The dangers of carbon monoxide

The Dangers of Carbon Monoxide

The Dangers of Carbon Monoxide

Carbon monoxide is still one of the top dangers in the home that many property owners are not knowledgeable about even though it can potentially be fatal if not dealt with effectively.

Around 60 people lose their lives to carbon monoxide poisoning, according to the NHS per year. Although this figure alone doesn’t seem an extravagant number, it is a travesty when everyone single one of these deaths could have been avoided.

To help more people to learn what Carbon Monoxide is and how it can be avoided, we have created this guide for you to use in your own home.

The dangers of carbon monoxide

What do I do when the Carbon Monoxide detector alarms?

There are a wide variety of appliances that are regularly used in the home to keep you and your family safe, but any of these gadgets that use gas or fuel are potentially at risk of a carbon monoxide leak. For example, your fridge, boiler and tumble dryer could all be a threat to the family’s health.

As many of us know, Carbon Monoxide can be very dangerous to humans and has the potential to take a life if exposed in large amounts. The reason Carbon Monoxide is so dangerous it because it is tasteless, odourless and colourless which can make detecting it almost impossible without the right equipment.

What is Carbon Monoxide?

As previously mentioned, carbon monoxide is completely tasteless, odourless and colourless gas that can be toxic to any living being that uses haemoglobin as an oxygen carrier which includes both humans and animals.

It is important to note that carbon monoxide isn’t a gas that is always in the air, it is only produced when the combustion of fossil fuels isn’t completed. Overall, there is usually only a small amount in the air, while this isn’t what we want, it is unlikely to be a risk to your health.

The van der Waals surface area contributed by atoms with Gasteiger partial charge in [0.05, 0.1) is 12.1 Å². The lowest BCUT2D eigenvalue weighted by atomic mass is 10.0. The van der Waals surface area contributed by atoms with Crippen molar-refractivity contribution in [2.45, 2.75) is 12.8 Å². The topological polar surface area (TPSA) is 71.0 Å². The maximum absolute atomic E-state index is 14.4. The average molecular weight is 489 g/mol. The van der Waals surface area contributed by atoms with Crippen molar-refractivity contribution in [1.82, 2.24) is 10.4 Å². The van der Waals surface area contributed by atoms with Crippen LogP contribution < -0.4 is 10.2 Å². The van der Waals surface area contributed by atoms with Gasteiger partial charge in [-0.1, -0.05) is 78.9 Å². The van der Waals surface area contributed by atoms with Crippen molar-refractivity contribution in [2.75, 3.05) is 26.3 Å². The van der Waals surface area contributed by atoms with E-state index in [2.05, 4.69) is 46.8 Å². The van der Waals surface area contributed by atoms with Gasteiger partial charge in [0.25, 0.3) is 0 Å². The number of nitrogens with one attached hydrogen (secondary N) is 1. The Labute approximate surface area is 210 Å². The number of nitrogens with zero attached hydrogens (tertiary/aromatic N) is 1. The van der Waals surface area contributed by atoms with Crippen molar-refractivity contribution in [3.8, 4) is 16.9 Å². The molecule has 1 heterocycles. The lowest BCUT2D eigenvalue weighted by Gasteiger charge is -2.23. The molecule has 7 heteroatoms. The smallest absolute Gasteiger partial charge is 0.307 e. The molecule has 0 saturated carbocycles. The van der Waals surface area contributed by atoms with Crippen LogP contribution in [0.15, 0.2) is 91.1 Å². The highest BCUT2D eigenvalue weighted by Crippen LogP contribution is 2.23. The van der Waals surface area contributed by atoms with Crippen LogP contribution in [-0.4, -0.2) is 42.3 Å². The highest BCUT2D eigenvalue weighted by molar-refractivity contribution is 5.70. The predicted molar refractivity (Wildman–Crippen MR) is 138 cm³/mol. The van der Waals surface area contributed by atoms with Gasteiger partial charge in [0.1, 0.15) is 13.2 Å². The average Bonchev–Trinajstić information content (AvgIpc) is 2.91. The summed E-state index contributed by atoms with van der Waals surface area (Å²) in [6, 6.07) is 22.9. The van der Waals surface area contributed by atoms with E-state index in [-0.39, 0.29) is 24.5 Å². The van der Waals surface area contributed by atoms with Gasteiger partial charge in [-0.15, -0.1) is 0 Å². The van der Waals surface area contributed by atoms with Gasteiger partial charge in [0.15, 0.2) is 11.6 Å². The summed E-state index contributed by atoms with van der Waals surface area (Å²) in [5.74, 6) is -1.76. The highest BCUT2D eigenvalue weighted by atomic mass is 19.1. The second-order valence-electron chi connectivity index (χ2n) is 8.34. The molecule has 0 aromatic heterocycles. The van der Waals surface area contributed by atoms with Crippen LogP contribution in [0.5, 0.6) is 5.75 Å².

However, if the gas was left untreated, it would accumulate which is when it will start to become more toxic. There can be many causes to the carbon monoxide accumulating, including poor insulation or broken appliances that we mentioned previously.

The dangers of carbon monoxide

What is Carbon Monoxide Poisoning? What are the signs?

When your body is exposed to a high quantity of carbon monoxide, it begins to build up in your blood, which is where your oxygen will start to be replaced with carbon monoxide, leading to carbon monoxide poisoning.

Dependant on how much carbon monoxide you are exposed to, different symptoms might come to the surface. Mild carbon monoxide poisoning is usually left undiagnosed and untreated due to its flu like symptoms. The signs usually start with a headache, leading to making you feel dizzy, nauseas and feel short of breath. However, unlike the flu, your temperature won’t change and won’t have a fever, which makes it the easiest way to identify id it is carbon monoxide poisoning.

As you would expect, the longer that someone is exposed to the gas, the worse the symptoms get. The dizziness and nausea will intensify and will cause you issues with balancing and your vision becoming blurry. In extreme cases, you will become unconscious which will likely lead to you experiencing neurological issues in the following years. To treat carbon monoxide poisoning, some people can undergo hyperbaric oxygen therapy to get high-pressure oxygen pumped into the chamber to clear carbon monoxide.

Why fit a Carbon Monoxide detector?

Carbon Monoxide detectors is the only proven way to truly identify if there has been a leak in your home due to it being a silent killer.

There are endless amounts of carbon monoxide detectors available on the market now a days which are designed to fit your individual needs; all of which are designed to keep your house safe from this harmful gas. Both battery and plugin detectors can detect carbon monoxide using different methods. One method is by the detectors using a gel which changes colour and sounds the alarm when exposed to carbon monoxide. Another method is the detectors can be fitted with a chemical covered electrode which change current and sounds the alarm.